Turkish Kurds sit in the outskirts of Suruc, on the Turkey-Syria border, as in the background smoke rises from a strike in Kobani, Syria, where the fighting between militants of the Islamic State group and Kurdish forces intensified, Tuesday, Oct. 7, 2014.(AP Photo)
The international community should immediately act to defend the besieged Syrian town of Kobane from the jihadist Islamic State group, the UN's envoy to Syria said on Tuesday.
"The world, all of us, will regret deeply if ISIS (Islamic State) is able to take over a city which has defended itself with courage but is close to not being able to do so. We need to act now," Staffan de Mistura said in a statement.
"The international community needs to defend them. The international community cannot sustain another city falling under ISIS," he insisted.
His comments came as Turkey and analysts warned IS was on the verge of seizing control of the strategic town near the border with Turkey, after a desperate weeks-long defence by Kurdish fighters.
The fall of Kobane, Syria's third-largest Kurdish town, to the IS group would mark a major victory for the extremists, who aim to take control over a long stretch of the border area for their self-proclaimed "Islamic caliphate".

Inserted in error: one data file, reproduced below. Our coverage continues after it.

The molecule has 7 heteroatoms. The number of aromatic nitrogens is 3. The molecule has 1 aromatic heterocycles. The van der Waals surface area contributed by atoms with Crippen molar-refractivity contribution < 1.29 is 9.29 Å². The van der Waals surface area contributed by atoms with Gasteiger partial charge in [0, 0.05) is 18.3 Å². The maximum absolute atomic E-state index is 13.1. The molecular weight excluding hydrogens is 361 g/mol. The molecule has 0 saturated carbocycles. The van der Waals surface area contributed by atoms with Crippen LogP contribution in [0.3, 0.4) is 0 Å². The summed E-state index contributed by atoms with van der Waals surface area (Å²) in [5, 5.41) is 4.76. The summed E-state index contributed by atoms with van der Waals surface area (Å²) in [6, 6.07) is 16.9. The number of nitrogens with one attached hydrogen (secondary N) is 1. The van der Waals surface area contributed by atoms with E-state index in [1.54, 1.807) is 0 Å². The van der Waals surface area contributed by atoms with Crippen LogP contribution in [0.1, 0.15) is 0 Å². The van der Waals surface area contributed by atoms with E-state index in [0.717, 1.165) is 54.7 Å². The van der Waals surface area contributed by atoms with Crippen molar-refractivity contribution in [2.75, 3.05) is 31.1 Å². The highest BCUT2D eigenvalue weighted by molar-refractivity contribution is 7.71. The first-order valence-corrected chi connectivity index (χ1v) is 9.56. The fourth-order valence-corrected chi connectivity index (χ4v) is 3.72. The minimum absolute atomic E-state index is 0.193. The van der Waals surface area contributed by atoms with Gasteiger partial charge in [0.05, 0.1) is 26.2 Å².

With the battle entering a crucial phase, US and Arab warplanes launched fresh strikes on IS positions near Kobane.
At least 412 people, more than half of them jihadists, have been killed in and around Kobane since mid-September, according to the Syrian Observatory for Human Rights, a Britain-based monitoring group.
But de Mistura insisted the jihadists remained at an unfair advantage.
The Kurdish defenders, he said, were fighting with "normal weapons, whereas the ISIS has got tanks and mortars."
The Kurds in Kobane "have been defending themselves with great courage. But they are now very close to not being able to do so," he stressed.
He hailed Turkey for its humanitarian effort in taking in more than 200,000 inhabitants of Kobane, but stressed that "what is needed now is concrete action."
Without more international assistance, the outcome could be horrifying, he warned.
"The world has seen with its own eyes the images of what happens when a city in Syria or in Iraq is overtaken by the terrorist group called ISIS or Da'esh: massacres, humanitarian tragedies, rapes, horrific violence," de Mistura said.